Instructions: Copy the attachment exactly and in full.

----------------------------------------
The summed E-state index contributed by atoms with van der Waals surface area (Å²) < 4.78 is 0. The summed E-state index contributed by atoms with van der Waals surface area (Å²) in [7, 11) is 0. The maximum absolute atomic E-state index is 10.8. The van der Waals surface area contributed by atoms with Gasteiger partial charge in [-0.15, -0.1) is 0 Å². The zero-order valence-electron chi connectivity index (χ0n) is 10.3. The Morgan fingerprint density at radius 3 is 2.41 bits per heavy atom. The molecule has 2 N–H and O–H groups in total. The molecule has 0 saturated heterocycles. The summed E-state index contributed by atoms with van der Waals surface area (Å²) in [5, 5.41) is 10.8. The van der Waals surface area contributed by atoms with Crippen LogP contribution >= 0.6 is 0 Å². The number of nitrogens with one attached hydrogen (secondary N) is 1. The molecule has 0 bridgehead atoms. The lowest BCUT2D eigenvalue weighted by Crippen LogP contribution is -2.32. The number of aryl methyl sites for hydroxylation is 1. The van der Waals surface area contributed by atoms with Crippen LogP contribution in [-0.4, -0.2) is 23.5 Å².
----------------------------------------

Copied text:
The summed E-state index contributed by atoms with van der Waals surface area (Å²) < 4.78 is 0. The summed E-state index contributed by atoms with van der Waals surface area (Å²) in [7, 11) is 0. The maximum absolute atomic E-state index is 10.8. The van der Waals surface area contributed by atoms with Gasteiger partial charge in [-0.15, -0.1) is 0 Å². The zero-order valence-electron chi connectivity index (χ0n) is 10.3. The Morgan fingerprint density at radius 3 is 2.41 bits per heavy atom. The molecule has 2 N–H and O–H groups in total. The molecule has 0 saturated heterocycles. The summed E-state index contributed by atoms with van der Waals surface area (Å²) in [5, 5.41) is 10.8. The van der Waals surface area contributed by atoms with Crippen LogP contribution >= 0.6 is 0 Å². The number of nitrogens with one attached hydrogen (secondary N) is 1. The molecule has 0 bridgehead atoms. The lowest BCUT2D eigenvalue weighted by Crippen LogP contribution is -2.32. The number of aryl methyl sites for hydroxylation is 1. The van der Waals surface area contributed by atoms with Crippen LogP contribution in [-0.4, -0.2) is 23.5 Å².